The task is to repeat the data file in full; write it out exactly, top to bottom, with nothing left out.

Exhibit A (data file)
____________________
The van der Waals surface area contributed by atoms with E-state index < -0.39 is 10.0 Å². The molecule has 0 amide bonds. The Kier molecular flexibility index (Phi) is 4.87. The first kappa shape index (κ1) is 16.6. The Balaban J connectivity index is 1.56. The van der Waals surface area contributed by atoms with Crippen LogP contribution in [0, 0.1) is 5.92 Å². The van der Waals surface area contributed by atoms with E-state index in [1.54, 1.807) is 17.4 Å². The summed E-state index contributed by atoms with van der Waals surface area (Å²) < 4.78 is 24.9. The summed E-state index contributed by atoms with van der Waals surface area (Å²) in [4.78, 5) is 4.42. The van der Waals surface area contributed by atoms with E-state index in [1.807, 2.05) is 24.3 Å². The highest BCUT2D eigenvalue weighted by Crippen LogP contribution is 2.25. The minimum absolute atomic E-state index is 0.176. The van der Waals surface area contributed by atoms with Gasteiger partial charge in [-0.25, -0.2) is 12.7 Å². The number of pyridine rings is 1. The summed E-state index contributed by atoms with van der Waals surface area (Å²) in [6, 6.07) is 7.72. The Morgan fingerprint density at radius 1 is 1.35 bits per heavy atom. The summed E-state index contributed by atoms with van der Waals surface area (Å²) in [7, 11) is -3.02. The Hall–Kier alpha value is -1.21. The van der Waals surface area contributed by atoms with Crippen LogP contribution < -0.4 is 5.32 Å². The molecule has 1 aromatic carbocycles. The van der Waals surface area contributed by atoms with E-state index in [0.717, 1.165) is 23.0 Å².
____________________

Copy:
The van der Waals surface area contributed by atoms with E-state index < -0.39 is 10.0 Å². The molecule has 0 amide bonds. The Kier molecular flexibility index (Phi) is 4.87. The first kappa shape index (κ1) is 16.6. The Balaban J connectivity index is 1.56. The van der Waals surface area contributed by atoms with Crippen LogP contribution in [0, 0.1) is 5.92 Å². The van der Waals surface area contributed by atoms with E-state index in [1.54, 1.807) is 17.4 Å². The summed E-state index contributed by atoms with van der Waals surface area (Å²) < 4.78 is 24.9. The summed E-state index contributed by atoms with van der Waals surface area (Å²) in [4.78, 5) is 4.42. The van der Waals surface area contributed by atoms with E-state index in [1.807, 2.05) is 24.3 Å². The highest BCUT2D eigenvalue weighted by Crippen LogP contribution is 2.25. The minimum absolute atomic E-state index is 0.176. The van der Waals surface area contributed by atoms with Gasteiger partial charge in [-0.25, -0.2) is 12.7 Å². The number of pyridine rings is 1. The summed E-state index contributed by atoms with van der Waals surface area (Å²) in [6, 6.07) is 7.72. The Morgan fingerprint density at radius 1 is 1.35 bits per heavy atom. The summed E-state index contributed by atoms with van der Waals surface area (Å²) in [7, 11) is -3.02. The Hall–Kier alpha value is -1.21. The van der Waals surface area contributed by atoms with Crippen LogP contribution < -0.4 is 5.32 Å². The molecule has 1 aromatic carbocycles. The van der Waals surface area contributed by atoms with E-state index in [0.717, 1.165) is 23.0 Å².